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Funding helps make 21 wetlands projects possible

MPP Lisa Thompson presents funding to Mari Veliz and Angela Van Niekerk.


Wetlands funding makes it possible for Ausable Bayfield Conservation to work with local landowners to enhance 21 wetlands
Wetlands are nature-based solutions that improve water quality and resiliency; work by participating local landowners responds to shortage of wetlands in area; funding from Province of Ontario helps make 21 local projects possible   

Funding from the Province of Ontario, in 2023, is making it possible for Ausable Bayfield Conservation Authority (ABCA) to work with participating local landowners to enhance 21 needed wetlands. The funding is provided through the Ontario Ministry of the Environment, Conservation and Parks.

“Our government continues to invest in wetlands restoration through the Wetlands Conservation Partner Program,” said David Piccini, Minister of the Environment, Conservation and Parks. “Since 2020, we have supported 330 wetlands conservation projects, including 21 wetland sites that have been restored or enhanced in partnership with Ausable Bayfield Conservation Authority. It’s important projects like these that will help prevent flooding, improve water quality and build climate resiliency across Ontario.” 

“Acting as a natural filter, wetlands are an important part of local conservation efforts,” said Lisa Thompson, MPP for Huron-Bruce. “By working with local landowners and expanding the presence of wetlands throughout our communities, we are laying the foundation for more resilient land and water management in the future.” The MPP visited Morrison Dam Conservation Area to present the funding, for $143,900, to ABCA, for the 21 wetland enhancement projects. 

Angela Van Niekerk is Wetlands Specialist with the ABCA. She said more wetlands are needed in the area and this funding is essential to make it possible for landowners to increase wetland cover. “We are enhancing 21 different wetlands, with the help of this funding, in partnership with landowners who are taking part,” she said. “These wetland improvements add needed habitat. They also hold back water during storm events, help to better protect water quality, and help to keep water on the land during times of low water.” These nature-based solutions also help to reduce downstream flooding and erosion, she said.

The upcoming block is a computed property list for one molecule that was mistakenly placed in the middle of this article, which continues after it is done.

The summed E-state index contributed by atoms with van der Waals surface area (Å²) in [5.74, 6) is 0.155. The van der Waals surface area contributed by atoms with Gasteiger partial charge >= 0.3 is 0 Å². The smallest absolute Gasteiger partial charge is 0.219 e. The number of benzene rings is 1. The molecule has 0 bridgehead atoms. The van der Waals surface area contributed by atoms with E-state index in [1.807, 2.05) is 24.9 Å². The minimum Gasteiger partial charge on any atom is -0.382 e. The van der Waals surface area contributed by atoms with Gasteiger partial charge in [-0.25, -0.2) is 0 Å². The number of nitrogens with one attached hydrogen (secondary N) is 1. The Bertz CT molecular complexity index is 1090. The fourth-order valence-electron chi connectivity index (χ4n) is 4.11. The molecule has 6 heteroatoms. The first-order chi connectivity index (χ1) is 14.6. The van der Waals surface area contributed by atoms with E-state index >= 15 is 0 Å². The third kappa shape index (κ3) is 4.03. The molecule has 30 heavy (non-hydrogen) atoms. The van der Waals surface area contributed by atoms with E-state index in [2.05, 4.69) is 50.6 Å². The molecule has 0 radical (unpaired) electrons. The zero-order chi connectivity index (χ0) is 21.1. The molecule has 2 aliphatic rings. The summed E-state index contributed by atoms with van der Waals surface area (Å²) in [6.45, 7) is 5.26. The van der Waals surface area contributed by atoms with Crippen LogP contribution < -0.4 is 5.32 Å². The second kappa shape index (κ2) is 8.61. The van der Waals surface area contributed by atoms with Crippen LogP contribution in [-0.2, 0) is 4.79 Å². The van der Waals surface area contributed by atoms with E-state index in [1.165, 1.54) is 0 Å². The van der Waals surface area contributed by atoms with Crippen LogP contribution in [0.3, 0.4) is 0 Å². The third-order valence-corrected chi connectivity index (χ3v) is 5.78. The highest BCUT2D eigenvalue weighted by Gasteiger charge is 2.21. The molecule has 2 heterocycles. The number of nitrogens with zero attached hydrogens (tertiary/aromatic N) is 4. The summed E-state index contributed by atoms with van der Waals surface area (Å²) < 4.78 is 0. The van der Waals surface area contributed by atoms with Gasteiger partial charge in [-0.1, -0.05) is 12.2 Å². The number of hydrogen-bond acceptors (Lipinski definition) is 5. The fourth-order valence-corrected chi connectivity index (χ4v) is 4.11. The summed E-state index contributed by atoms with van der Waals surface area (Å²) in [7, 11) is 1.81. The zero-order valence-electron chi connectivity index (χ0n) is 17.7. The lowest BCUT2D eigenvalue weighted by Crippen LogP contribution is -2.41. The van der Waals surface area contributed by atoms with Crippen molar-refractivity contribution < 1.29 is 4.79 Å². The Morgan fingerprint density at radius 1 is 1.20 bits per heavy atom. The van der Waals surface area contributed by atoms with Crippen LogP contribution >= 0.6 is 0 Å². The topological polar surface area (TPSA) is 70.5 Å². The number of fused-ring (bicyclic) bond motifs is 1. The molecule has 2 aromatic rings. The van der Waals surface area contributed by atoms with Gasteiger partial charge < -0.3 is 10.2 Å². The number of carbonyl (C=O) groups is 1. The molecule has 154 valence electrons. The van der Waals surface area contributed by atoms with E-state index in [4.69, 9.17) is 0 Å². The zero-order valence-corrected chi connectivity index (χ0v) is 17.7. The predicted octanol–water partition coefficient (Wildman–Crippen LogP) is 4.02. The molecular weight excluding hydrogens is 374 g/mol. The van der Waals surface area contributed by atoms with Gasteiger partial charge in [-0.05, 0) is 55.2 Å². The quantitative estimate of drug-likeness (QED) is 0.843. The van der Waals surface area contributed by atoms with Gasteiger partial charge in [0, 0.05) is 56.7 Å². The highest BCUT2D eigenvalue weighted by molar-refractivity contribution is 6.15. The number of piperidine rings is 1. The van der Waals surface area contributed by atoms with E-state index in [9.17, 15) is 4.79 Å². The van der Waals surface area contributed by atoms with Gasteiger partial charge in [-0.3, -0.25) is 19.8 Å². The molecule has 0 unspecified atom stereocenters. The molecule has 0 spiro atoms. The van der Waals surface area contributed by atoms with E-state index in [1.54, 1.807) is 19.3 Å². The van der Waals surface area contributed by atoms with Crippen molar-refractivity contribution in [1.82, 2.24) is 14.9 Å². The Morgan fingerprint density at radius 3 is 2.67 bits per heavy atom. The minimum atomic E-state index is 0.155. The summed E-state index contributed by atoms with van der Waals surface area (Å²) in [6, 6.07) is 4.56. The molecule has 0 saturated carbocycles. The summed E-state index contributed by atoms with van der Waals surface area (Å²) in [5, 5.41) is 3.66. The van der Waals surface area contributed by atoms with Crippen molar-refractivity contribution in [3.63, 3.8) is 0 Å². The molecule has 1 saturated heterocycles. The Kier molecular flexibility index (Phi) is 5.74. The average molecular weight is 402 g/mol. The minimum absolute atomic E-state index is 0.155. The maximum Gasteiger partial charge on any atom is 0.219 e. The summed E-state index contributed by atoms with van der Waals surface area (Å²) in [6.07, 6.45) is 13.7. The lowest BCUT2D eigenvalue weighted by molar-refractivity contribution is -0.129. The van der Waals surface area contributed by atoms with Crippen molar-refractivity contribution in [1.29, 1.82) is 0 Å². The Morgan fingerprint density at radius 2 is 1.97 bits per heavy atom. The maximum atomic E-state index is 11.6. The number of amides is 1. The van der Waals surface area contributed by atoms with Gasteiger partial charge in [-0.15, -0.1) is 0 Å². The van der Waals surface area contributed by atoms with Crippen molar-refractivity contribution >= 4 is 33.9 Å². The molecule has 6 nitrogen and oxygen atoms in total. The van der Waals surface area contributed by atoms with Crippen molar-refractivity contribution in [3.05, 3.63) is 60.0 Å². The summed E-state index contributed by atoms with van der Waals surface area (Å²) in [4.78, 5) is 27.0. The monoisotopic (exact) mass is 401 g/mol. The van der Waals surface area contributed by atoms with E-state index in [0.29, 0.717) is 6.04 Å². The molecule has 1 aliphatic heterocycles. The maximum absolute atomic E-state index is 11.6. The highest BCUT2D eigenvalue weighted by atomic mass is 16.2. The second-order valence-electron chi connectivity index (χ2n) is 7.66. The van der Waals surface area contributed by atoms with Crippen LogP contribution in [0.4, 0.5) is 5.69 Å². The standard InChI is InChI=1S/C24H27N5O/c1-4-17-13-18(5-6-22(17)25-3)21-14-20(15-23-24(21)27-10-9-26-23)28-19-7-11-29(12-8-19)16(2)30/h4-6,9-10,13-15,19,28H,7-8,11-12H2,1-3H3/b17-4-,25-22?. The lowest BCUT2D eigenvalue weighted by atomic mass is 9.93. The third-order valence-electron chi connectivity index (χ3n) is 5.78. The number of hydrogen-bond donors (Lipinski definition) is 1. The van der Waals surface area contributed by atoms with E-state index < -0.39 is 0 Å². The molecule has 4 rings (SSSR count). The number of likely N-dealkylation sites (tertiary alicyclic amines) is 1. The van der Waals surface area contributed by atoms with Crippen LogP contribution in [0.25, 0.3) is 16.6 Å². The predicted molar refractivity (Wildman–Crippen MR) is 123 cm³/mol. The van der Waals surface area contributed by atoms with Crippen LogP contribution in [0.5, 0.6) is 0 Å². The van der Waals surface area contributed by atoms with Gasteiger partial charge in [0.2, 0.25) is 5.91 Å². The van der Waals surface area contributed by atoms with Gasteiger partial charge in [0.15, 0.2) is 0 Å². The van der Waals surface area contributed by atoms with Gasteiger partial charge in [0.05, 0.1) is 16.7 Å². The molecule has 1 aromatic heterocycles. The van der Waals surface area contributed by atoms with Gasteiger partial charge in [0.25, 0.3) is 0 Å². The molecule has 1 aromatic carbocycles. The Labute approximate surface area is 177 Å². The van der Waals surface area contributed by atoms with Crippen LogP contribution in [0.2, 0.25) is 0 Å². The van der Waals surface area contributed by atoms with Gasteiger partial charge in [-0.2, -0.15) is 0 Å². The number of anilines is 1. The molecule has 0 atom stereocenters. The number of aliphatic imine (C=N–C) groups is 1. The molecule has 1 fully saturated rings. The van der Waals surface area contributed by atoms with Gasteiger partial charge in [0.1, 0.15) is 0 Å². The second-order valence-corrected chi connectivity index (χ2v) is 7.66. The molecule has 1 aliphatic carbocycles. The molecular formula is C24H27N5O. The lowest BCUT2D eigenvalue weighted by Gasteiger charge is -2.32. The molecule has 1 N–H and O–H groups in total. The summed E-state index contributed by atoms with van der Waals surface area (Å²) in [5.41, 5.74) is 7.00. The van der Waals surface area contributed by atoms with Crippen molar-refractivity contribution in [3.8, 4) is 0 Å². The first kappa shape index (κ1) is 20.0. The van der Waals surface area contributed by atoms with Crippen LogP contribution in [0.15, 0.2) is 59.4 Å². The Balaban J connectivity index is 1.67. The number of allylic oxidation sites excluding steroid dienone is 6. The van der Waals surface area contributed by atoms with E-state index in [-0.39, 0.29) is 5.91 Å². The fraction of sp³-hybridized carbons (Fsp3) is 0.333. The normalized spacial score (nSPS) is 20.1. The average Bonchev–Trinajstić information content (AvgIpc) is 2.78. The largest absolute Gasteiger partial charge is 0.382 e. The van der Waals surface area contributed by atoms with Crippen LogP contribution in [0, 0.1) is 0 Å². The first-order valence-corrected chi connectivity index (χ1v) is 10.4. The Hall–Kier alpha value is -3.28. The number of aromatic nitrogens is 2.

Wetlands in Ontario are described as the ‘kidneys of the landscape.’ They absorb, store and filter water before it reaches nearby waterways. Wetlands provide ecological goods and services that have environmental, economic and social benefits.

When wetlands are restored and enhanced it’s possible to see some of the habitat improvements in the first two or three years, Angela said. “Landowners who add wetlands on their properties begin to see a greater diversity of species in just a few years,” she said. “They may see more frogs and different species of frogs, for instance.”

Wetlands are lands that are wet for all or some of the year. They support water-loving plants such as Cattails, Sedges, Rushes, Blue Flag Iris, Willows, and Dogwoods. Wetlands filter water and remove contaminants. Wetlands benefit water quality and also water quantity. Wetlands capture water when there’s too much water on the landscape during flooding and runoff and release water gradually when water is needed during times of low water and drought. Wetlands also capture carbon. Wetlands provide habitat for waterfowl and for more than 600 species of plants and animals. They are among the most diverse and productive ecosystems in the world.

To find out more about stormwater management improvements and wetlands, and projects you can do to enhance them, visit the Ausable Bayfield Conservation website and the wetlands web page.

Are there wet areas on your property? Contact Ausable Bayfield Conservation staff for a site visit.

To contact staff about technical expertise and grants which may be available to help you with your potential projects visit the staff contacts web page.

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